6 Jan, After sunrise

6 Jan, After sunrise

Sawtell, southern lookout

Sawtell lookout south, looking north
Sawtell lookout north, looking north to Nuungu Mirral, the sacred mountain

This coast has become so popular, we couldn’t find a park at first.A pair of Cormorants in the ocean pool keep fishing while a swimmer laps past them, a pair of Sooty Oystercatchers wander on the rocks with a mountain backdrop.So many of us long for an intimacy with animals that is false, and dangerous for the animals.A young woman walks by, skin shaped beautifully, a rich contrast between shallow and deep attractive, variant hues.

The white fence on the far side is to protect the Little Terns breeding. They are beautiful birds but classified as endangered in NSW.

Varieties of beauty range to a Tiger Moth in the toilets by Bonville Creek.The surf school is preparing for adventure.

Sawtell, northern lookout

Sawtell, northern lookout looking north, Boambee Creek
Sawtell, northern lookout looking north

One other car in the carpark. Boambee Creek has darkened from the rains. It’s quiet here (no coffe cart) and there’s long grass and birds. A Tawny Grass Bird flies up stalls, dives down again, keeping an eye on us.A Red-backed Wren scoots from bush to bush, ignoring a Lewin’s Honeyeater. Four Figbirds sing and dance in trees lining the walk to the point.


I drop Wyn off at the hospital for her check up and wait down the road beside rough open ground, beneath a grating noise, similar to the Black Cockatoos.
These were two Galahs, close together. One would start chuckling, wings out and get intimate with the other. A third close by, watched me instead. They are monogamous.
Galah (gilaa) is the bird’s Yuwaalaraay Aboriginal language name from north-west New South Wales. The naming of most birds in this country in English is a replica of accidental death, non-disclosureof the past. We need a 4th estate of scientists, poets, indigenous elders. Why were the birds arriving early this spring? Who is helping Gilbert White?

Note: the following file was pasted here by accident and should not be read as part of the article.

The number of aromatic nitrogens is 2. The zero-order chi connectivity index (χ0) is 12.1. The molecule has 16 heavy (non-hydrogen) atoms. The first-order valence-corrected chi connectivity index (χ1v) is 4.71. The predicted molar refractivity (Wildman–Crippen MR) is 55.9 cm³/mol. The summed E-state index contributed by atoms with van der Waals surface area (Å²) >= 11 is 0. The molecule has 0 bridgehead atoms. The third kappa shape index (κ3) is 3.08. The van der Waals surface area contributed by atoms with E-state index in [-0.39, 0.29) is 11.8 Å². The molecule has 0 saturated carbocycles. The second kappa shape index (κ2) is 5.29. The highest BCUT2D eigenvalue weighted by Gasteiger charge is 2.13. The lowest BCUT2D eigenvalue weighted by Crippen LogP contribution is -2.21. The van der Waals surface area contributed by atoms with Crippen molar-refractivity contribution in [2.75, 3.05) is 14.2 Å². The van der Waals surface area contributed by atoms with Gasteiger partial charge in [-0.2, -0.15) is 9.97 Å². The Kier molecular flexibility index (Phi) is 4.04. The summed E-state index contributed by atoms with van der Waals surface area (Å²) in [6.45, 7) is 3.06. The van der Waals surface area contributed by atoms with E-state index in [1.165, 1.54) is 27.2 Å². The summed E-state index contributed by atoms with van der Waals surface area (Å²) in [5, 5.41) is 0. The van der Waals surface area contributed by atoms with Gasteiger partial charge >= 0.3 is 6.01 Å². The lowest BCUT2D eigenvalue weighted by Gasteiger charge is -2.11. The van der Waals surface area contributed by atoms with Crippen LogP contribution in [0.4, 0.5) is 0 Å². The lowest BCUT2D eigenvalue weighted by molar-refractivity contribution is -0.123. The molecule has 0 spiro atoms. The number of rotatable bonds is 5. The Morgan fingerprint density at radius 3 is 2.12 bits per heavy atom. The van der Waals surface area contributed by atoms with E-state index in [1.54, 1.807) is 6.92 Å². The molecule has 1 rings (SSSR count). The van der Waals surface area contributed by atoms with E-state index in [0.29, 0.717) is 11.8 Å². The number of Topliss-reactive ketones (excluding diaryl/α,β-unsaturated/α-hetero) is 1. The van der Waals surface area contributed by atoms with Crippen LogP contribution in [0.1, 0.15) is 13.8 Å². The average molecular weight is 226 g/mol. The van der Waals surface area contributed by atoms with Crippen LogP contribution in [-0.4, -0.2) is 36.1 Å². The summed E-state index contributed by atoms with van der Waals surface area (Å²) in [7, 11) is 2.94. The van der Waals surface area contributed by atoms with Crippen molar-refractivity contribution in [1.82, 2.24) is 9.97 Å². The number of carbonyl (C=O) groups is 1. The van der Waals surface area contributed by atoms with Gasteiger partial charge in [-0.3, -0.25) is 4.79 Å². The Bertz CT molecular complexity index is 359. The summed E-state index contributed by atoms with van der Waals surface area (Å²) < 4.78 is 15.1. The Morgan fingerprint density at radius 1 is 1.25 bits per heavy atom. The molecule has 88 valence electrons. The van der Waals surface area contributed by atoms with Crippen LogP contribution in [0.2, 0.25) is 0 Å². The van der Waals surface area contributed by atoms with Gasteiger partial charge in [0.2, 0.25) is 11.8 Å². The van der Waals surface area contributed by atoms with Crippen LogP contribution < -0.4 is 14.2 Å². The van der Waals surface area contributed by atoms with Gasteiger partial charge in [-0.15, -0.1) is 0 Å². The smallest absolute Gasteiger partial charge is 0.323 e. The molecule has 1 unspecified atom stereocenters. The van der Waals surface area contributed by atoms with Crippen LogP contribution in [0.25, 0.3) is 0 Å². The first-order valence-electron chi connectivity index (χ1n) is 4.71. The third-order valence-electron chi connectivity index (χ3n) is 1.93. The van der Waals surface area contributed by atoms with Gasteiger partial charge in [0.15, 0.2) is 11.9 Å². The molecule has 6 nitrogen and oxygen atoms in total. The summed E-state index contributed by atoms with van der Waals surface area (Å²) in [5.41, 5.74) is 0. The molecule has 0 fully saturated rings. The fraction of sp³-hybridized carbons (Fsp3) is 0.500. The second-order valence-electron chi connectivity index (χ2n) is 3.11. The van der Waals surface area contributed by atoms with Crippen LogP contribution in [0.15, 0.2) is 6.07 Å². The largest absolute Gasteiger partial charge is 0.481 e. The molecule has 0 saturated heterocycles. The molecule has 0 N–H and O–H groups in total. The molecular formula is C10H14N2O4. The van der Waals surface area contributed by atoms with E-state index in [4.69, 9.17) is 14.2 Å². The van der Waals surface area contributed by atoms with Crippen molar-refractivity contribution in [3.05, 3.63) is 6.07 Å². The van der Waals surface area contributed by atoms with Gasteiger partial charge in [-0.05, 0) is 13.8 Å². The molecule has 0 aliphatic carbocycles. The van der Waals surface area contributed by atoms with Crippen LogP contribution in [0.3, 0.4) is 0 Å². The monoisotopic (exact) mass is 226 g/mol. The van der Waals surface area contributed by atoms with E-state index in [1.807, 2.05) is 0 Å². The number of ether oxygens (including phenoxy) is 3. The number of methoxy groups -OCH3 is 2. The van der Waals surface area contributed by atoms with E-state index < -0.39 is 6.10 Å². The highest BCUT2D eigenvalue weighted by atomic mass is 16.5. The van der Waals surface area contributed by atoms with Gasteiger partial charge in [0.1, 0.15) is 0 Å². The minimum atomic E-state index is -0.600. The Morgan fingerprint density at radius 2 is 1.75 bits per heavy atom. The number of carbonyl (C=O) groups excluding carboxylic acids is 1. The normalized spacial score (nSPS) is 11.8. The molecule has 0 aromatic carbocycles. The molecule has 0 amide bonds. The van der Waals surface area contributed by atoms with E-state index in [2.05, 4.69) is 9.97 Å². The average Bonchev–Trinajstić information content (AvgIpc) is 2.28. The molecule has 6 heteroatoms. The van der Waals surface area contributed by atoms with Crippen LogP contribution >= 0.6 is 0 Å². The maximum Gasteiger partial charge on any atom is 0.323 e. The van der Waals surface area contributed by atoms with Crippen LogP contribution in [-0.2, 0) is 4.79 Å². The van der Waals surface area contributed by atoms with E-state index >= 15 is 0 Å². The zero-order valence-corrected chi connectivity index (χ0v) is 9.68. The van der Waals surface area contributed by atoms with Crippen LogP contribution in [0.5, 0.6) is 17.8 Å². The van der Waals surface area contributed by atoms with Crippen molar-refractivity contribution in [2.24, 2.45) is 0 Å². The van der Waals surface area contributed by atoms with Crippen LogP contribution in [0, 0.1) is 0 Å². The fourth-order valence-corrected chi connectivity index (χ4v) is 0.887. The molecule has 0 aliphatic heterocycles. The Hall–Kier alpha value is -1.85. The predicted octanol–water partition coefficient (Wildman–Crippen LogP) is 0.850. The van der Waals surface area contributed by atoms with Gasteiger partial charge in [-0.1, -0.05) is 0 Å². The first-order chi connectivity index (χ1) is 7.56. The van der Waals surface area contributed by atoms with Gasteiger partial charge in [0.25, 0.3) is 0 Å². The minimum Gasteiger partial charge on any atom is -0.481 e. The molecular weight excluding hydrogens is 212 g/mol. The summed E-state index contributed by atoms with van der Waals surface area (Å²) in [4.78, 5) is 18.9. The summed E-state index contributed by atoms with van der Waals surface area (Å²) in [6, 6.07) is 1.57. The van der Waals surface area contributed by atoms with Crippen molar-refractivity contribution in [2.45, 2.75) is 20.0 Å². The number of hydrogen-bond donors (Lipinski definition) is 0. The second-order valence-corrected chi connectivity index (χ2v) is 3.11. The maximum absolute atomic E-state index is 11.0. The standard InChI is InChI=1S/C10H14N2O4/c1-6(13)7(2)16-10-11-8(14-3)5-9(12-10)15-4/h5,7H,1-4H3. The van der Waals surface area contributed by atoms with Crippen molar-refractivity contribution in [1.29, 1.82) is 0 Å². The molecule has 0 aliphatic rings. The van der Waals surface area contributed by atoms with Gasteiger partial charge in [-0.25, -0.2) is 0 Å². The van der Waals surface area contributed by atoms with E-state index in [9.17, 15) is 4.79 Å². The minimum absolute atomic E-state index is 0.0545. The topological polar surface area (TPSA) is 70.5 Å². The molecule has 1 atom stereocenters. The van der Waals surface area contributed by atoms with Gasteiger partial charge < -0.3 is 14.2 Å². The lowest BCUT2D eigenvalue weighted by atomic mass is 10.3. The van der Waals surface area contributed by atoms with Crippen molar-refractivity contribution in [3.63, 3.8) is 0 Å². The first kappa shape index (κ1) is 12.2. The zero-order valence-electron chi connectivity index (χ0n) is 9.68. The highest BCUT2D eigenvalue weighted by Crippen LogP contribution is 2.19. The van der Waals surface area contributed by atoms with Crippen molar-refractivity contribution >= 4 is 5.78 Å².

Coffs Botanic Gardens

The Water Dragon stands his ground, a shimmer of colours and tough looking spines.

An elderly man is feeding this lizard bread.

I worry, and casually ask, Do you know if it’s good for them? He says, they love it. Young Water Dragons have a diet of insects, but gradually become omnivorous with vegetable matter making up to half of their diet. My mother says that as a toddler I loved feeding the ducks in the grounds of Sandhurst, the British Army’s officer training centre – now under strict security. Ducks and swans can digest all types of bread, the issue being too much bread leaves no room for more important and nutritious foods.

The Satin Bowerbird was dancing on his own with a petal in his bill when we arrrived.
Di, a volunteer in the office, sees my interest and comes out with a blue bottle top and throws it up in the air. Says he will come and get it. He didn’t, scooted up a tree as a family arrived to see what was going on.

Ecological awareness forces us to think and feel at multiple scales, scales that disorient normative concepts such as ‘present,’ ‘life,’ ‘human,’ ‘nature,’ ‘thing,’ ‘thought,’ and ‘logic’. Timothy Morton [1]


[1] Timothy Morton, Dark Ecology: For a Logic of Future Coexistence, Columbia UP, 2016, p159.

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